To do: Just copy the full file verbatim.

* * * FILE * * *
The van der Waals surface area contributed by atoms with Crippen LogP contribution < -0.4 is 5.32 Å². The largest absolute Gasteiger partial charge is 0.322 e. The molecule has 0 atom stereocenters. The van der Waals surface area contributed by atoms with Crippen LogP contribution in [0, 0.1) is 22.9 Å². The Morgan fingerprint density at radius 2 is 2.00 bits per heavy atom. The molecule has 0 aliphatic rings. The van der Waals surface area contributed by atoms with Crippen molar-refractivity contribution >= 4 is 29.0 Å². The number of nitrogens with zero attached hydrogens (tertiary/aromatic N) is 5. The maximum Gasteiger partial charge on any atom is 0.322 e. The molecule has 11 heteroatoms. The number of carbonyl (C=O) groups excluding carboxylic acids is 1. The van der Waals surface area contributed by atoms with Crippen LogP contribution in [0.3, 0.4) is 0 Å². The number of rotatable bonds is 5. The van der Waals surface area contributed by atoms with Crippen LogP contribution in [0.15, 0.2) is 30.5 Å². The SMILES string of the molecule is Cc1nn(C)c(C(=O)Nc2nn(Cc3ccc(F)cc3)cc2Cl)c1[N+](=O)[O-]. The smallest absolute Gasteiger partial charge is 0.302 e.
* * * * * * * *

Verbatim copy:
The van der Waals surface area contributed by atoms with Crippen LogP contribution < -0.4 is 5.32 Å². The largest absolute Gasteiger partial charge is 0.322 e. The molecule has 0 atom stereocenters. The van der Waals surface area contributed by atoms with Crippen LogP contribution in [0, 0.1) is 22.9 Å². The Morgan fingerprint density at radius 2 is 2.00 bits per heavy atom. The molecule has 0 aliphatic rings. The van der Waals surface area contributed by atoms with Crippen molar-refractivity contribution >= 4 is 29.0 Å². The number of nitrogens with zero attached hydrogens (tertiary/aromatic N) is 5. The maximum Gasteiger partial charge on any atom is 0.322 e. The molecule has 11 heteroatoms. The number of carbonyl (C=O) groups excluding carboxylic acids is 1. The van der Waals surface area contributed by atoms with Crippen LogP contribution in [0.3, 0.4) is 0 Å². The number of rotatable bonds is 5. The van der Waals surface area contributed by atoms with Crippen LogP contribution in [0.15, 0.2) is 30.5 Å². The SMILES string of the molecule is Cc1nn(C)c(C(=O)Nc2nn(Cc3ccc(F)cc3)cc2Cl)c1[N+](=O)[O-]. The smallest absolute Gasteiger partial charge is 0.302 e.